I originally wrote this post last November, right before the over-hyped presidential elections. At that time, the whole world was watching the US and picking sides. This year, it's less contentious in most places, and yet, we in Virginia find ourselves in the spotlight again, deluged by ads and what is turning out to be another much hyped election.
For the first time in a long time, we are making national news. This state, traditionally a Republican presidential voting state, went Democrat and helped vote Obama into office. Now, less than ten months later, our governor seat is up for grabs, and it looks like Virginians are going back to a Republican.
It's garnered national attention for two reasons. One is that it was a huge coup that the state went to Obama, and the fact that now it may turn back around is taken as a referendum on how Virginians see Obama's presidency going. (Let's ignore the fact that gubinatorily speaking, VA has gone back and forth between Democrat and Republican many, many times.)
The second reason national news outlets are looking at us is that the White House - once the Democrat nominee began losing in the polls by double digits - suddenly backed away from him and began blaming him for a bad campaign and for not using Obama's name enough. It's now become a national debate on whether or not Obama is to blame for Republicans winning in VA, and why the White House deems it necessary to blame someone in the race. It seems to be in hyper-defensive mode.
And yet, in the midst of this, Afghanistanians are now resigned to a rigged election and a leader they have no trust in and didn't truly elect.
In contrast, I get a say in who goes into office. I may not like the million phone calls a day I get by pollsters and politicians. I may get upset by the forests of trees that must have been leveled to produce the slick marketing pamphlets I get in the mail. I may have to watch only shows I've TiVod so I can skip the multitudes of mud-slinging ads.
But today I get to go to the polls and put in my vote. I get to slather on that hand sanitizer they are so freely offering to prevent the spread of swine flu and hit that touch screen button with all the love of freedom that is in me.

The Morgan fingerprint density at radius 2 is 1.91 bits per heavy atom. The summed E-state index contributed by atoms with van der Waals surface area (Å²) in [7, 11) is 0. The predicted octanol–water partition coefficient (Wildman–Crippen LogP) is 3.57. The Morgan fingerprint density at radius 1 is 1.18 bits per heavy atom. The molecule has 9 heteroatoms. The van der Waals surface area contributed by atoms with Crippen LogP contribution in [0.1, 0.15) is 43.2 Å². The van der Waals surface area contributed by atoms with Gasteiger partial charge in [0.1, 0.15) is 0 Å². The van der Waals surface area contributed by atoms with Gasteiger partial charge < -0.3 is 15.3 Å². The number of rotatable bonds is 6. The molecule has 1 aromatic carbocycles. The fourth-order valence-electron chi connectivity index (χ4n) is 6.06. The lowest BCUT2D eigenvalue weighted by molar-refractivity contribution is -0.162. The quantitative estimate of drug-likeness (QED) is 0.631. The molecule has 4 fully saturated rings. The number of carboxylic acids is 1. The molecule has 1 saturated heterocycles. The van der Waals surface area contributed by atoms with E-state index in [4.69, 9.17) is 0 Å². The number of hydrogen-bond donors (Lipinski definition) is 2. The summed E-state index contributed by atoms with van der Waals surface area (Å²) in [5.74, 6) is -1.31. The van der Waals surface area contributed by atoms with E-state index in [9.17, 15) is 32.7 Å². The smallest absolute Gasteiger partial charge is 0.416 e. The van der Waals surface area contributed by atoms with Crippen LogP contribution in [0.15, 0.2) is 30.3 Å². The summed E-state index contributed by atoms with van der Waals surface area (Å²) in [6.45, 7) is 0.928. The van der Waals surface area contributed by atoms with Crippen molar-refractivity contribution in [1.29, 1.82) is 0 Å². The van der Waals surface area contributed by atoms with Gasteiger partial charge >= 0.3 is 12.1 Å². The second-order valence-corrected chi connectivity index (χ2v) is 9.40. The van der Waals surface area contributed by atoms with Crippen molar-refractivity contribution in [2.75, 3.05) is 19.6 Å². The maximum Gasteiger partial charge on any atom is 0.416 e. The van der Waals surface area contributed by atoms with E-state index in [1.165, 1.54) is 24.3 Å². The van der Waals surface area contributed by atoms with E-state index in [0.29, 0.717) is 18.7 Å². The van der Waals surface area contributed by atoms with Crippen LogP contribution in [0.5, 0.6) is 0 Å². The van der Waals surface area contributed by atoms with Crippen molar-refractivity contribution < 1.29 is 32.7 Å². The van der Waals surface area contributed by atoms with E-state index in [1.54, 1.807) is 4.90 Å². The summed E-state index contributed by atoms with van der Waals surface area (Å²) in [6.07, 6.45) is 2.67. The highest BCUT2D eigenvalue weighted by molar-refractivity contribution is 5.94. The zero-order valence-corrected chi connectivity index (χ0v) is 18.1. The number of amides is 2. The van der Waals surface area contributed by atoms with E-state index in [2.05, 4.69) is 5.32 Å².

Today I get to vote.
So here is the post I wrote last year. It is as fitting today as it was back then:
They've gone since infants: my son first went in a car carrier seat at less than a month old. They've never missed one. I think it's important for them to know what a privilege and responsibility it is to vote, and how magnificent and unique this country is. We've used purple markers to color in the box, pulled the curtain behind us and flipped the levers, and touched a computer screen. We wear our flag-bearing "I voted" stickers all day.
Another reason I wait is for the experience of it. Mailing an envelope doesn't quite feel the same (although if I had to do that, I'd do it proudly!). And the early voting is in a different location. As a creature of routine, I like my home polling place. I run into neighbors. I know the polling volunteers.
So tomorrow I brave the crowds. Tomorrow I vote.
I'm proud of being an American. Proud of the history of this country, although it's far from perfect. And whichever way this election goes, I'll still be proud to have been a part of this process. Whichever way it goes, I'll be glad to live in this incredible place I call home.